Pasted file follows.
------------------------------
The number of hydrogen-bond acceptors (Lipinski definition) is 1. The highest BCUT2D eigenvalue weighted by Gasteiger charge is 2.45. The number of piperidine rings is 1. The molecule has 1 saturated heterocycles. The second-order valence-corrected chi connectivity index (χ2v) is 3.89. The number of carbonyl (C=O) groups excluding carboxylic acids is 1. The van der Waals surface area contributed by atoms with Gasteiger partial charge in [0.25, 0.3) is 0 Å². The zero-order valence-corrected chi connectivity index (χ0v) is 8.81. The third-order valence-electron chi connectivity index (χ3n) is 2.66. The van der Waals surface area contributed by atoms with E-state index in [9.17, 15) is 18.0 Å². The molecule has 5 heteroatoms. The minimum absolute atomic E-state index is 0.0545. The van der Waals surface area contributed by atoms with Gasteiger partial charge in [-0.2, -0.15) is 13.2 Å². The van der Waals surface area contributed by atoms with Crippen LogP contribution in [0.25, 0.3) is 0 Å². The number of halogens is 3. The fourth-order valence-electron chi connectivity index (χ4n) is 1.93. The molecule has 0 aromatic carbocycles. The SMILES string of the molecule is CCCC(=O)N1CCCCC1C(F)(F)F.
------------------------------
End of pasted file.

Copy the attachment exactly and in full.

The number of hydrogen-bond acceptors (Lipinski definition) is 1. The highest BCUT2D eigenvalue weighted by Gasteiger charge is 2.45. The number of piperidine rings is 1. The molecule has 1 saturated heterocycles. The second-order valence-corrected chi connectivity index (χ2v) is 3.89. The number of carbonyl (C=O) groups excluding carboxylic acids is 1. The van der Waals surface area contributed by atoms with Gasteiger partial charge in [0.25, 0.3) is 0 Å². The zero-order valence-corrected chi connectivity index (χ0v) is 8.81. The third-order valence-electron chi connectivity index (χ3n) is 2.66. The van der Waals surface area contributed by atoms with E-state index in [9.17, 15) is 18.0 Å². The molecule has 5 heteroatoms. The minimum absolute atomic E-state index is 0.0545. The van der Waals surface area contributed by atoms with Gasteiger partial charge in [-0.2, -0.15) is 13.2 Å². The van der Waals surface area contributed by atoms with Crippen LogP contribution in [0.25, 0.3) is 0 Å². The number of halogens is 3. The fourth-order valence-electron chi connectivity index (χ4n) is 1.93. The molecule has 0 aromatic carbocycles. The SMILES string of the molecule is CCCC(=O)N1CCCCC1C(F)(F)F.